Elton John Reveals Freddie Mercury Final Days Story and It's a Tough One to Hear

Elton John may have shared the most heartbreaking and defining stories about Freddie Mercury back in 2012.

In his book, Love Is the Cure: On Life, Loss, and the End of AIDS, John talked about his friendship with the Queen frontman and his battle with AIDS that ended his life in 1991.

The result is a story that will bring tears to your eyes and give you a better look at the man behind the music.

"An Intensively Private Man Offstage"

As he notes, Mercury was a private person and didn't announce his condition until the end. But even while the disease was ravaging his body, Mercury continued on as the person he'd been known as:

“Freddie didn’t announce publicly that he had AIDS until the day before he died in 1991. Although he was flamboyant on-stage – an electric front man on par with Bowie and Jagger – he was an intensively private man offstage. But Freddie told me he had AIDS soon after he was diagnosed in 1987. I was devastated. I’d seen what the disease had done to so many of my other friends. I knew exactly what it was going to do to Freddie. As did he.

“He knew death, agonizing death, was coming. But Freddie was incredibly courageous. He kept up appearances, he kept performing with Queen, and he kept being the funny, outrageous and profoundly generous person he had always been.

"He Truly Lived For Others"

The disease took its toll on Mercury throughout the rest of the decade, something which John describes with painful detail:

“As Freddie deteriorated in the late 1980s and early ’90s, it was almost too much to bear. It broke my heart to see this absolute light unto the world ravaged by AIDS. By the end, his body was covered with Kaposi’s sarcoma lesions. He was almost blind. He was too weak to even stand …”

But it was his one final act toward John that helped the singer cement his thoughts about Mercury's way of living:

“By all rights, Freddie should have spent those final days concerned only with his own comfort. But that wasn’t who he was. He truly lived for others.

A Final Gift

As it turns out, Mercury had sent one final gift to John before his death:

“Freddie had passed on November 24, 1991, and weeks after the funeral, I was still grieving. On Christmas Day, I learned that Freddie had left me one final testament to his selflessness. I was moping about when a friend showed up at my door and handed me something wrapped in a pillowcase. I opened it up, and inside was a painting by one of my favourite artists, the British painter Henry Scott Tuke. And there was a note on the front from Freddie.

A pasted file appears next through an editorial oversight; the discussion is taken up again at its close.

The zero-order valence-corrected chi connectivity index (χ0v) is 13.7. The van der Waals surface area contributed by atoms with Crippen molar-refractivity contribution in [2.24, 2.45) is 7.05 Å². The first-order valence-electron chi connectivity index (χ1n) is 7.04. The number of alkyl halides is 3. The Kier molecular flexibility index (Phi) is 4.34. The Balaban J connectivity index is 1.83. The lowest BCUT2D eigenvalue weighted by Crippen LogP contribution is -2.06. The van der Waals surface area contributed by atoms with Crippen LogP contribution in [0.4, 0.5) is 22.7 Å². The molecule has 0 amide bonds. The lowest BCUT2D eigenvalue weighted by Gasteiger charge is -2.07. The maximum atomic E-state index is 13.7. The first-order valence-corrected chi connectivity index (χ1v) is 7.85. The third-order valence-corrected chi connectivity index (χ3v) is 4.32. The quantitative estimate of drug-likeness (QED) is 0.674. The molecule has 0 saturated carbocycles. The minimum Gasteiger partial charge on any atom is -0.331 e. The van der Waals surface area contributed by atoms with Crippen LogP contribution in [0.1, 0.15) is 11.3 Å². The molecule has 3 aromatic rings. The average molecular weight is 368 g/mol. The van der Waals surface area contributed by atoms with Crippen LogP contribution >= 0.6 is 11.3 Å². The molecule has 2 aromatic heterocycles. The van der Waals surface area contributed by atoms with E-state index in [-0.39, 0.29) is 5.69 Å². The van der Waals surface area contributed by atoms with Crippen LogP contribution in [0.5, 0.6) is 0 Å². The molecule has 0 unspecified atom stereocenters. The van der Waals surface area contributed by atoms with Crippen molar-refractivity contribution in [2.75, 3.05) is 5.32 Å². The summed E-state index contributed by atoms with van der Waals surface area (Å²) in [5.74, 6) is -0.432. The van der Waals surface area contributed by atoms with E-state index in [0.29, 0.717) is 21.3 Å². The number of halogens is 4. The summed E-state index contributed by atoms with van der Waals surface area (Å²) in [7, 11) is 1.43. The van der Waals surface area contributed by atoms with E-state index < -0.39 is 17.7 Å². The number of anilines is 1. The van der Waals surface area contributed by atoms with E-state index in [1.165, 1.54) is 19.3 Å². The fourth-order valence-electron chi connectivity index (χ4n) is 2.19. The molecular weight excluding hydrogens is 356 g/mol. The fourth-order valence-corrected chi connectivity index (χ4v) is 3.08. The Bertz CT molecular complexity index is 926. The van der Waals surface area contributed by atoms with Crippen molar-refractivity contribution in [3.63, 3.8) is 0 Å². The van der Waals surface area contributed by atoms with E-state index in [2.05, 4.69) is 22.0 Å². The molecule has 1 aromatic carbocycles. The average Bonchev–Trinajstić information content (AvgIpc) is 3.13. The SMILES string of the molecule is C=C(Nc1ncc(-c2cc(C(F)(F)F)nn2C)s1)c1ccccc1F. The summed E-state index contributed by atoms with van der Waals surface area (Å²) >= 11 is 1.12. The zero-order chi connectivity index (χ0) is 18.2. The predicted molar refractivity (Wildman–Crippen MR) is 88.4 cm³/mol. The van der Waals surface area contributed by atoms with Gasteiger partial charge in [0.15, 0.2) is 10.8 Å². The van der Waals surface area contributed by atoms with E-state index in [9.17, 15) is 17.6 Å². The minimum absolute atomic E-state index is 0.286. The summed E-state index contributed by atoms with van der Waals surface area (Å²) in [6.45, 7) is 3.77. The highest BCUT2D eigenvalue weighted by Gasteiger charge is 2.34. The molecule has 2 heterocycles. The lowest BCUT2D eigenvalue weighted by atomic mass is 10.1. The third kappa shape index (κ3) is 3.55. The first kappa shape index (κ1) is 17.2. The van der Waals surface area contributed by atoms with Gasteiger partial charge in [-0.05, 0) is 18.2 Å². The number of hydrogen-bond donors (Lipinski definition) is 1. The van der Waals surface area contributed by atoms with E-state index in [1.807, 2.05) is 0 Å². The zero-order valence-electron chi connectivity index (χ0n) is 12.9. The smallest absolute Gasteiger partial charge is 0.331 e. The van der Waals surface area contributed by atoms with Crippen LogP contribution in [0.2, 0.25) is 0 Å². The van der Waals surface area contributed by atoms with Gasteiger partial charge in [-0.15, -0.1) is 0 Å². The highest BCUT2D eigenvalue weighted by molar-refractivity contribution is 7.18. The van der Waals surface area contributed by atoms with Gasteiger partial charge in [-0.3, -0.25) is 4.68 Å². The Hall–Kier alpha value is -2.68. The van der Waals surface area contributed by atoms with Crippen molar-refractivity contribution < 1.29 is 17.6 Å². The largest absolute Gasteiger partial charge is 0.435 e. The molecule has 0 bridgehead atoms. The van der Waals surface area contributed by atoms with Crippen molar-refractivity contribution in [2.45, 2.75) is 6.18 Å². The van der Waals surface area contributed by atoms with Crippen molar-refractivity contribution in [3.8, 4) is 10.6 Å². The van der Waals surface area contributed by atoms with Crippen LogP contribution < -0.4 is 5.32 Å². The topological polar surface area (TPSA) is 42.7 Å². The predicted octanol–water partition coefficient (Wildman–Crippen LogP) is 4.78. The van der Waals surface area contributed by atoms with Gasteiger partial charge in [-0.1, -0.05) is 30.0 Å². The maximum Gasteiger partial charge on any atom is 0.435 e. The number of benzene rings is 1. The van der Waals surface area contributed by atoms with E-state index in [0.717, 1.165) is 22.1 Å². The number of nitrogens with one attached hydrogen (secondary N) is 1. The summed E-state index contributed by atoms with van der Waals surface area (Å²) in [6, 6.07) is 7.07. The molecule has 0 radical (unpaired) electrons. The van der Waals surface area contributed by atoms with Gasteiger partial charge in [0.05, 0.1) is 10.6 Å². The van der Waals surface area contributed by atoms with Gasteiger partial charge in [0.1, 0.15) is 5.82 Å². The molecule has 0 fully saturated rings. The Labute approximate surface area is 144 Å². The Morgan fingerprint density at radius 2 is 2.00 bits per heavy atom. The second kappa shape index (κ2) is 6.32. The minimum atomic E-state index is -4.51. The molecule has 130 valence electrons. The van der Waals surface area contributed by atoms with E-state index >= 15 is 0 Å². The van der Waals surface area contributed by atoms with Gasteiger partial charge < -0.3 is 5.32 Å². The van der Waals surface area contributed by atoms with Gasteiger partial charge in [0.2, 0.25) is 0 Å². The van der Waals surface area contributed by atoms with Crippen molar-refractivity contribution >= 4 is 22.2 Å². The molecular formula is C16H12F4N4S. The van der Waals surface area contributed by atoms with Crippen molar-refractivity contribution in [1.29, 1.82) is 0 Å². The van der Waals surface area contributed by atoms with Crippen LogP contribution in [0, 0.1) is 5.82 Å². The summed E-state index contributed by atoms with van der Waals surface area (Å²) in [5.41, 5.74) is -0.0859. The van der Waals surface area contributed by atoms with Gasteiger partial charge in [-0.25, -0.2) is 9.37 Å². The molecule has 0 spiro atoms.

Sharon And Melina

The note itself offered a final personal callback from the late singer, referencing his connection to John in a way that mattered more than just a simple gift:

“Years before, Freddie and I had developed pet names for each other, our drag-queen alter egos. I was Sharon, and he was Melina. Freddie’s note read, “Dear Sharon, I thought you’d like this. Love, Melina. Happy Christmas …”

"Captures The Character Of The Man"

As John tells, it "captured" Mercury's character and shows what made him special:

“I was overcome, forty-four years old at the time, crying like a child. Here was this beautiful man, dying from AIDS, and in his final days he had somehow managed to find me a lovely Christmas present. As sad as that moment was, it’s often the one I think about when I remember Freddie, because it captures the character of the man. In death, he reminded me of what made him so special in life.”

Other Mercury Tales

The life of Freddie Mercury is full of interesting and sweet tales that help to paint a better picture of his life.

An interesting one and far, far away from heartbreak is his time trying to record with Michael Jackson -- and Jackson's Llama according to Contact Music:

The late star's manager Jim 'Miami' Beach says, "They got on well except for the fact that I suddenly got a call from Freddie, saying, 'Miami, dear, can you get on over here... You've got to get me out of here. I'm recording with a llama... I've had enough and I want to get out."

And it seems Mercury lived to regret walking away from the project - in a lost interview recovered for the new Dvd, Freddie Mercury: The Great Pretender, he says, "I think one of the tracks would have been on the Thriller album if I had finished it, but I missed out."

The Voice

And it wouldn't be proper to talk about Mercury without singling out his talent and voice. Bohemian Rhapsody boosted the public's interest in Mercury in recent months, giving us plenty of glimpses into the creativity.

His isolated vocals from "Don't Stop Me Know" are something to hear.

Bohemian Rhapsody

While the film itself doesn't give the full story behind Mercury or the intricate details that made his life something to behold.

If you find the time, it is worth the dig.